If you are driving your vehicle and begin to feel unwell, you may think that you’ll just drive a few more minutes to get home or to your destination and then pull over and park. If feeling unwell suddenly turns into passing out, having a seizure, a heart attack or another medical emergency, then you may not have control over what happens next.
Causing a collision due to a medical emergency is bad enough, but it is also likely that the other drivers involved will attempt to hold you liable. They may claim that you were being reckless or driving while under the influence, even though you know that the truth was that you had a sudden, unexpected medical emergency.
Will you be held liable for a crash if you were dealing with an emergency?
If you had a sudden medical emergency during a drive, the truth is that you may be able to successfully defend yourself by explaining this to the court. A person who suffers from a medical emergency isn’t acting negligently or intentionally reckless. Therefore, in many cases, you may not be held criminally liable for the collision.
However, it is possible that the other parties involved could pursue personal injury or wrongful death claims against you in civil court. Since your vehicle collided with theirs, they may pursue compensation through these means. The insurance company may or may not pay out, based on the policy and specific local laws. If you’re found not to be at fault due to your medical emergency, then you’ll have a stronger case against those claims as well.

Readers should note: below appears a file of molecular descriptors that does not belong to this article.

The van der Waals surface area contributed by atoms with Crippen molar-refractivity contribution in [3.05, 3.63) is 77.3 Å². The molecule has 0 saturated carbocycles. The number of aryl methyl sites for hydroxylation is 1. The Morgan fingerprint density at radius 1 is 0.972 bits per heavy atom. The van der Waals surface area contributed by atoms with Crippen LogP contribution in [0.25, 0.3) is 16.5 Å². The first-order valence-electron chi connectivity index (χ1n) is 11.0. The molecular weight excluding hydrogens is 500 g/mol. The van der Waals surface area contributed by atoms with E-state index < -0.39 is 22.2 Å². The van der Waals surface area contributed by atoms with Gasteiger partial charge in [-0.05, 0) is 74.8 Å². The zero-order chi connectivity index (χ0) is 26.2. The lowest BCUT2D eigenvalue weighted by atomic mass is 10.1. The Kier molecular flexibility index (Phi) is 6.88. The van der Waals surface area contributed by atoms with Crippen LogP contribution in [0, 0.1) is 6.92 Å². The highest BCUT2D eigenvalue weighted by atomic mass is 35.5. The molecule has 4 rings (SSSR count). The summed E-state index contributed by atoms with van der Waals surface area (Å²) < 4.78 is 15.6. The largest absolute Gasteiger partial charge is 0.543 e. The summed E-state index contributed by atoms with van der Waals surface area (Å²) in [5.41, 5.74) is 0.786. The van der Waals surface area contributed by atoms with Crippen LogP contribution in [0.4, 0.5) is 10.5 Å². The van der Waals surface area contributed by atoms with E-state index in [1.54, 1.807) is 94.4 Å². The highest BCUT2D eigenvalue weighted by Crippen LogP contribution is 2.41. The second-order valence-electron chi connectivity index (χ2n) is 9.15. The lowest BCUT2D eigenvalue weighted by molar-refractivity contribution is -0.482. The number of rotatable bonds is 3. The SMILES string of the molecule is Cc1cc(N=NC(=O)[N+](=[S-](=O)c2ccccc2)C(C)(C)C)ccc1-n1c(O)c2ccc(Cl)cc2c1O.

How do you prove that you were not at fault for the crash?
It will be your responsibility to prove that you suddenly passed out, had a heart attack or were caught off-guard by another illness, which caused you to lose control of your vehicle. This also needs to have been an unforeseeable illness, so if you were driving to the hospital with signs of a heart attack, the prosecution may still try to hold you accountable.
This is a complex situation to be in. It’s worth defending yourself over, since there was an emergency that preceded it.